If I was unaware of the prostate history in the family, I could have ignored the symptoms and the consequences don't bear thinking about. There are too many cases where diagnosis is too late. How can awareness, more targeted testing be achieved so the ridiculous number of PCa deaths can be significantly reduced?

Stay Calm And Carry On.
User
Posted 05 Jun 2014 at 12:23
I think you have hit the nail on the head, 6f2. Considered approach, understanding risk factors & what is being monitored and what the implications might be - this all combines to give men the best chance of early detection and successful outcome.

The problem with a generic screening programme is the significant proportion of men who despite a higher than expected (or rising) PSA would decide not to go on to have a biopsy, the proportion that would have the biopsy but then go into denial and decide against any form of treatment (and I am NOT including active surveillance in that category) and those whose other medical conditions mean that knowing they have cancer would simply cause distress but make no difference to their life expectancy.

I have two friends who have decided against biopsy simply because they think they would rather not know. That is despite John's diagnosis. We also had a new member on here fairly recently who posted that he had agreed with his GP not to go for biopsy as his other conditions meant PCa is low down the priority list. I know the wife of a man whose bladder cancer is advanced and he now has a high PSA identified because someone ticked an extra box on his blood test form - he decided to have the biopsy but now he knows he has PCa and won't have treatment because the bladder cancer is incurable.

What is the point of routinely screening men like these if they or their medics already know they would not act on the result even if it suggested there might be a problem?

"Life can only be understood backwards; but it must be lived forwards." Soren Kierkegaard

User
Posted 05 Jun 2014 at 13:13
This is a never ending discussion that has been going on over various sections of the forum for as long as I can remember.

I can only repeat the views of the Professor who discovered PSA. His view is that it should never be used on its own as a diagnostic test because it is too unreliable. Having said that my Support Group has now tested nearly 500 men in this area without any correct GP to patient consultation taking place as to what the possible outcome could be. I have severe reservations about that but the uptake has been unbelievable with waiting lists now over 100 and at the very least I suppose our adverts for the free PSA testing days have raised awareness throughout South Dorset.

I still feel however that there is an urgent need to find a one off non invasive test that can determine the difference between the pussy cat and the tiger, the latest estimate I believe is that there are 27 types of PCa of which thankfully most are of the pussy cat variety.

PSA in itself is to me a total enigma, I was diagnosed over 15 years ago, had RT and here I am now 15 years later being diagnosed as terminal with spread to my liver, lungs, groin, bowels and soft tissue in the pelvic region.........YET MY PSA IS 0.29 !!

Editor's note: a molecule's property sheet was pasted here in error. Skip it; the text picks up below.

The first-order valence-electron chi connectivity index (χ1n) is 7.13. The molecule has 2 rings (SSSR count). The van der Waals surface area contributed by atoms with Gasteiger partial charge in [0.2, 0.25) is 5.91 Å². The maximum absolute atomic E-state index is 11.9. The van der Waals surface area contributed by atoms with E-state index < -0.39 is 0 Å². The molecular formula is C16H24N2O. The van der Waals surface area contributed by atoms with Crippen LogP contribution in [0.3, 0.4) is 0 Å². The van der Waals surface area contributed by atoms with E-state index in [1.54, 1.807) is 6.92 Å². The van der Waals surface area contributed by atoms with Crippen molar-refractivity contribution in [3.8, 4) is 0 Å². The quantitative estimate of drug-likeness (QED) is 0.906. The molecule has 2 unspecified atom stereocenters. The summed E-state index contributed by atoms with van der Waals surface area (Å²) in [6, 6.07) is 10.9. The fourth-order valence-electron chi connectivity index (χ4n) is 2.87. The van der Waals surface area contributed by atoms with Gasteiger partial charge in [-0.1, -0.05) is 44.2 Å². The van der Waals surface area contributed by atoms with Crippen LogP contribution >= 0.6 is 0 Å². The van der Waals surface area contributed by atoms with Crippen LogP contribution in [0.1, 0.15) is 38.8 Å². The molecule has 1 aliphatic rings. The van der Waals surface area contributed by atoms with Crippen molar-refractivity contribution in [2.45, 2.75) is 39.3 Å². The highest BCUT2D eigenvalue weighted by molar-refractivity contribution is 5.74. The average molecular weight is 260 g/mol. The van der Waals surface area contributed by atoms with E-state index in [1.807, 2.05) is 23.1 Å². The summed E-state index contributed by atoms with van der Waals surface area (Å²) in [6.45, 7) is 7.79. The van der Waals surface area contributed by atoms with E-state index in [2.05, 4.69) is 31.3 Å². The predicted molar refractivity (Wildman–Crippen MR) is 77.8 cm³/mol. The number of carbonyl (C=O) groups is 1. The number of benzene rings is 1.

Life is for living

Barry (alias Barrington)

PS

Lyn, I hope Errol McKellar is doing a good business!

Edited by member 05 Jun 2014 at 16:59  | Reason: Not specified

User
Posted 05 Jun 2014 at 13:25

Second attempt at a posting....the first simply logged me off, so here goes.

 

I think the point is that the vast majority of men, and particularly younger men, would rather know. If a Doctor told his patient that he had early signs of PCa and that treatment was readily available to treat it and prolong his life by many years then surely most men would opt to have the treatment.

 

I could possibly understand someone faced with the knowledge that their cancer has grown and spread to a point where treatment would provide a worse standard of life than not having it, deciding to enjoy the time they have left with their family, but the object of the exercise would be to identify PCa early enough so that treatment can be acceptable, curative and life prolonging at an early age.

 

User
Posted 05 Jun 2014 at 13:35
As far as I can see, a rising PSA is a reasonable indication that PCa needs to be investigated. Should men be encouraged to keep a diary of their peeing habits for one week, once per year, to detect otherwise unnoticeable changes, or patterns that might indicate a problem, and have a base from aged 30 as a guide to changes in PSA.

Anything that increases early detection and treatment is better than what is in place now, which is haphazard to say the least.

Paul

Stay Calm And Carry On.
User
Posted 05 Jun 2014 at 19:00

Just wondering what the ladies on here think about the NHS moves to discourage self-examination for B.Ca.

Reason being anxiety & too many cases of benign results.

 

User
Posted 05 Jun 2014 at 19:51
I don't self examine and I would not go for a mammogram. I don't want to know, I wouldn't want to have to make treatment decisions and I am far too busy keeping John and my dad on the straight and narrow, trying to handle my mother in law and loads of other carp - no time to have someone tell me that I might not be superhuman :-)

"Life can only be understood backwards; but it must be lived forwards." Soren Kierkegaard

User
Posted 06 Jun 2014 at 16:04

All the more reason to go and have the check up. They can ill afford to lose you....